Cancer treatment with just a single radiation session took a step closer to reality, thanks to new Australian research.
The approach, called microbeam radiation therapy (MRT), employs parallel beams of radiation separated by microns to strike tumors.
“Our study was focused on understanding what dose of MRT could be safely given without harming the recipient,” lead researcher and Royal Women’s Hospital radiation therapist Lloyd Smyth noted in an Australian Nuclear Science and Technology Organisation (ANSTO) report of the research, adding that the study found that safe doses could be “remarkably high, and at least 10 to 20 times as high as doses usually considered safe in the clinic today.”
The toxicities of MRT and high dose-rate synchrotron broad-beam radiation therapy (SBBR) were compared in mice to conventional radiation therapy (CRT) in a study that used the ANSTO Synchrotron’s Imaging and Medical beamline, Smyth and colleagues at the Royal Women’s Hospital, RMIT University and University of Melbourne reported in Nature Scientific Reports
The findings were stunning. “The healthy cells in-between the radiation beams are tolerating the treatment and recovering quickly, while tumors lose their structure and die,” Smyth explained to the Sydney Morning Herald
“We’re eliciting completely different biological responses – it’s a different paradigm to what we have ever seen in the last 100 years of radiation therapy.”
The findings highlighted the need to gather tissue response data for MRT. “There is a lack of systematic dose-escalation data across a broad range of organs,” the researchers stated in the journal, adding, “currently, there is no published toxicity data for total body, abdominal or thoracic irradiation using MRT. Robust toxicity data for SBBR is similarly lacking.”
Beyond the high level of safe doses using MRT, other key findings, said researchers, included that there was no clear evidence of a normal tissue sparing effect using an SBBR dose-rate of 37 to 41 Gy units; the valley MRT dose was a better predictor for acute toxicity versus the peak dose; and there was a long-term detrimental effect of MRT on growth, despite the acute tolerance of irradiation.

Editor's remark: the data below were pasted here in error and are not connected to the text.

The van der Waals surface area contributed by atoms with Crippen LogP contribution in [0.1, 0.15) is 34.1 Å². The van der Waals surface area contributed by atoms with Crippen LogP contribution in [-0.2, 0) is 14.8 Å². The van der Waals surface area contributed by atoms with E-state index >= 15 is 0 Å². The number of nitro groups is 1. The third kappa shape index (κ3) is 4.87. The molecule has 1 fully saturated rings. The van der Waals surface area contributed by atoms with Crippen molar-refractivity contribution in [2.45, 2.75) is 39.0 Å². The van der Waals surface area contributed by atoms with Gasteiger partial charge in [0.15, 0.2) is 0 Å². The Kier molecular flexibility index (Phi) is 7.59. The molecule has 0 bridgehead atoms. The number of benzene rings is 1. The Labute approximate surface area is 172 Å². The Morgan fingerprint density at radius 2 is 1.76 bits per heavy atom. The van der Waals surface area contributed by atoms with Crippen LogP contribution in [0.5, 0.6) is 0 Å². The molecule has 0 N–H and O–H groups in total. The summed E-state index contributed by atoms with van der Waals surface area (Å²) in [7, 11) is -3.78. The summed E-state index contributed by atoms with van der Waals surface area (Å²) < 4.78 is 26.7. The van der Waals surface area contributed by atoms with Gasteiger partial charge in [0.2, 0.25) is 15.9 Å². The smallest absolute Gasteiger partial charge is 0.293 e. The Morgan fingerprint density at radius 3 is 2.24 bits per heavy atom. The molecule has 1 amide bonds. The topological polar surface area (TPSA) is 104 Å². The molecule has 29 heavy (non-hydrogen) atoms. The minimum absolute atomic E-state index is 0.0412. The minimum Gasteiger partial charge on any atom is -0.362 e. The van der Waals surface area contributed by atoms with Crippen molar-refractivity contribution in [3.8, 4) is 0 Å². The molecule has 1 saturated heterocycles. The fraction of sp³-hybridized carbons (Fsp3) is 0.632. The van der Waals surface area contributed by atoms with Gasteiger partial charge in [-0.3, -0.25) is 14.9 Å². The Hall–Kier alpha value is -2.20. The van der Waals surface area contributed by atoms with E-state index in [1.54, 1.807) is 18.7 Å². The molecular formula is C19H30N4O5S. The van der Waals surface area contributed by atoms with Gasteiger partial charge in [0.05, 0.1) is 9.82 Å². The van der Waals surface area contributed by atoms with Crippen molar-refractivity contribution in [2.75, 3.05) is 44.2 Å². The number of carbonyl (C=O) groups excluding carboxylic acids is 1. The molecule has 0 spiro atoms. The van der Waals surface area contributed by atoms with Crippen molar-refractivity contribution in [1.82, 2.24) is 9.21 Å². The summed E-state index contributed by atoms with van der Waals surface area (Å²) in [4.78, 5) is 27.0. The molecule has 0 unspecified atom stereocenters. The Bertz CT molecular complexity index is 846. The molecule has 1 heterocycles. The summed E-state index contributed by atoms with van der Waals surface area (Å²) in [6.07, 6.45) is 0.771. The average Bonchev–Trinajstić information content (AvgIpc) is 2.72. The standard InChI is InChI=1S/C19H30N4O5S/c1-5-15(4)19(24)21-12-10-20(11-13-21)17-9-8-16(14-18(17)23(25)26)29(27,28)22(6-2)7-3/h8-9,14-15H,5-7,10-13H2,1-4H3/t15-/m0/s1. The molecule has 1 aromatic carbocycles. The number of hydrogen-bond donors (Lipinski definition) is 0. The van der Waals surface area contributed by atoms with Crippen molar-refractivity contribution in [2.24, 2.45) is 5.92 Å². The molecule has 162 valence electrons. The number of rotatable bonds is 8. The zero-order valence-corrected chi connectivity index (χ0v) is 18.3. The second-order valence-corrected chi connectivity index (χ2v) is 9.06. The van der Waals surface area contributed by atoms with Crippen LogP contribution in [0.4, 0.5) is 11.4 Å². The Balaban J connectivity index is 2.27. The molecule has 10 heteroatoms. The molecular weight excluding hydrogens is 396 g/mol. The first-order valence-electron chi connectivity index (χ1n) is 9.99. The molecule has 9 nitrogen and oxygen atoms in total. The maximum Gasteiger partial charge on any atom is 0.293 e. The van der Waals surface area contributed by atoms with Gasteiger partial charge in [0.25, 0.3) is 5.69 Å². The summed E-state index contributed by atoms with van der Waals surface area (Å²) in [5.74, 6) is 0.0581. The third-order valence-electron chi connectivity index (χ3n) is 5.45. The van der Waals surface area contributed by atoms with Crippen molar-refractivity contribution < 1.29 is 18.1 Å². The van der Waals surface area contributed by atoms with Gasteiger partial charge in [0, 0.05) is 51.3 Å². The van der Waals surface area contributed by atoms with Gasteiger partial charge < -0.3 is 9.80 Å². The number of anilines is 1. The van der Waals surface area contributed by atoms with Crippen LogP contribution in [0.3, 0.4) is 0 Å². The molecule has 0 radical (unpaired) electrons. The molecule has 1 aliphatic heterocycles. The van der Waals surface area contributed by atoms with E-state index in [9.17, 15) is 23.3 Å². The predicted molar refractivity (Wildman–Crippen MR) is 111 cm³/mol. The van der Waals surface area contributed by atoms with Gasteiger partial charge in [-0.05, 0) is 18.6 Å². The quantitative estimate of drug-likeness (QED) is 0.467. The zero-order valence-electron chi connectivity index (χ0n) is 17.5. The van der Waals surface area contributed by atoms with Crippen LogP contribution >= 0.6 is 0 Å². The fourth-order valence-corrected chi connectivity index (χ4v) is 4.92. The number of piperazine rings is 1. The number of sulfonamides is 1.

The research “has the potential to dramatically improve radiotherapy treatment for cancer patients,” synchrotron scientist Dr. Daniel Hausermann noted in the ANSTO report.
“We all know someone who has been through radiotherapy to treat cancer and we know how hard that can be, both physiologically, and also emotionally as the treatments stretch out over time,” he noted, adding that the work could “dramatically” improve outcomes and “has the potential to avoid the side effects that come with radiation therapy.”
The next step, said researchers, is to move up to canines for further testing. If those studies are also positive, human trials could be next, especially including those with recurring brain, head or neck cancer – or even advanced breast cancer, they suggested.
A review of MRT, which appeared in Physica Medica in 2015, noted that research at that time was “currently only possible at few centers in the world, with mainly the Australian Synchrotron in Melbourne and the ESRF in France having active programs for developing clinical applications.”